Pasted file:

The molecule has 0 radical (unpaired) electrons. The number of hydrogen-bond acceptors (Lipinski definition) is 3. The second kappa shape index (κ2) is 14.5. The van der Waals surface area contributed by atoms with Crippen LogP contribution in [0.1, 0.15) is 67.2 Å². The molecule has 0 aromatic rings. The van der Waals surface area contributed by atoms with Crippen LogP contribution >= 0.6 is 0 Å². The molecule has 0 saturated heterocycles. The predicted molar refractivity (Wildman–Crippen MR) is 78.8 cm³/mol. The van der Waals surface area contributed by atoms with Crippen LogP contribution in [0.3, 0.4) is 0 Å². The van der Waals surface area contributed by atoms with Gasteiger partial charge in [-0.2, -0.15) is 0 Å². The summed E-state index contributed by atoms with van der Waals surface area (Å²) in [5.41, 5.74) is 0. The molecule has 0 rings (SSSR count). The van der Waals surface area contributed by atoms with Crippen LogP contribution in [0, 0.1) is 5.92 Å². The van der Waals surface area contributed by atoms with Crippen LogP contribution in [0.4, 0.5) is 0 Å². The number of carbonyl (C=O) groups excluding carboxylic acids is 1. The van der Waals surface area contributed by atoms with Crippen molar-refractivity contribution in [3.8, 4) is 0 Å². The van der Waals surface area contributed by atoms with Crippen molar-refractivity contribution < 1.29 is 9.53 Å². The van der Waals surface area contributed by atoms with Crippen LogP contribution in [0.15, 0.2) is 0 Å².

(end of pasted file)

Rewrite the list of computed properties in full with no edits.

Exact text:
The molecule has 0 radical (unpaired) electrons. The number of hydrogen-bond acceptors (Lipinski definition) is 3. The second kappa shape index (κ2) is 14.5. The van der Waals surface area contributed by atoms with Crippen LogP contribution in [0.1, 0.15) is 67.2 Å². The molecule has 0 aromatic rings. The van der Waals surface area contributed by atoms with Crippen LogP contribution >= 0.6 is 0 Å². The molecule has 0 saturated heterocycles. The predicted molar refractivity (Wildman–Crippen MR) is 78.8 cm³/mol. The van der Waals surface area contributed by atoms with Crippen LogP contribution in [0.3, 0.4) is 0 Å². The van der Waals surface area contributed by atoms with Gasteiger partial charge in [-0.2, -0.15) is 0 Å². The summed E-state index contributed by atoms with van der Waals surface area (Å²) in [5.41, 5.74) is 0. The molecule has 0 rings (SSSR count). The van der Waals surface area contributed by atoms with Crippen LogP contribution in [0, 0.1) is 5.92 Å². The van der Waals surface area contributed by atoms with Crippen LogP contribution in [0.4, 0.5) is 0 Å². The number of carbonyl (C=O) groups excluding carboxylic acids is 1. The van der Waals surface area contributed by atoms with Crippen molar-refractivity contribution in [3.8, 4) is 0 Å². The van der Waals surface area contributed by atoms with Crippen molar-refractivity contribution < 1.29 is 9.53 Å². The van der Waals surface area contributed by atoms with Crippen LogP contribution in [0.15, 0.2) is 0 Å².